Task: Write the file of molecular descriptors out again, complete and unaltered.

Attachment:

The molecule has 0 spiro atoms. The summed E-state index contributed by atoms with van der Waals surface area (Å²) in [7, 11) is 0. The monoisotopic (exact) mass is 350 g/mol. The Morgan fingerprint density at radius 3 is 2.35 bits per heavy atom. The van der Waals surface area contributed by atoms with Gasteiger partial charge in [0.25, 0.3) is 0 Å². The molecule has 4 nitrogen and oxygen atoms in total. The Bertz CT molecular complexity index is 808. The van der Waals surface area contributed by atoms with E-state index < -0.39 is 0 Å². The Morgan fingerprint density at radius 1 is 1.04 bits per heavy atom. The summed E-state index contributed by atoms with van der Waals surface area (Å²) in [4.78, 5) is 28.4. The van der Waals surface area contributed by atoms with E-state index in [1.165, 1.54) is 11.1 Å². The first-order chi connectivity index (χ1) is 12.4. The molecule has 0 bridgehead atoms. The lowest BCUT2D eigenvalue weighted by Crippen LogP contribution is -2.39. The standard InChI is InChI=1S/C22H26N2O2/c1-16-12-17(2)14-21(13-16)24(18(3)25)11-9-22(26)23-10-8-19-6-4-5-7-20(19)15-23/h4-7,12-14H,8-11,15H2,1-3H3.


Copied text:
The molecule has 0 spiro atoms. The summed E-state index contributed by atoms with van der Waals surface area (Å²) in [7, 11) is 0. The monoisotopic (exact) mass is 350 g/mol. The Morgan fingerprint density at radius 3 is 2.35 bits per heavy atom. The van der Waals surface area contributed by atoms with Gasteiger partial charge in [0.25, 0.3) is 0 Å². The molecule has 4 nitrogen and oxygen atoms in total. The Bertz CT molecular complexity index is 808. The van der Waals surface area contributed by atoms with E-state index < -0.39 is 0 Å². The Morgan fingerprint density at radius 1 is 1.04 bits per heavy atom. The summed E-state index contributed by atoms with van der Waals surface area (Å²) in [4.78, 5) is 28.4. The van der Waals surface area contributed by atoms with E-state index in [1.165, 1.54) is 11.1 Å². The first-order chi connectivity index (χ1) is 12.4. The molecule has 0 bridgehead atoms. The lowest BCUT2D eigenvalue weighted by Crippen LogP contribution is -2.39. The standard InChI is InChI=1S/C22H26N2O2/c1-16-12-17(2)14-21(13-16)24(18(3)25)11-9-22(26)23-10-8-19-6-4-5-7-20(19)15-23/h4-7,12-14H,8-11,15H2,1-3H3.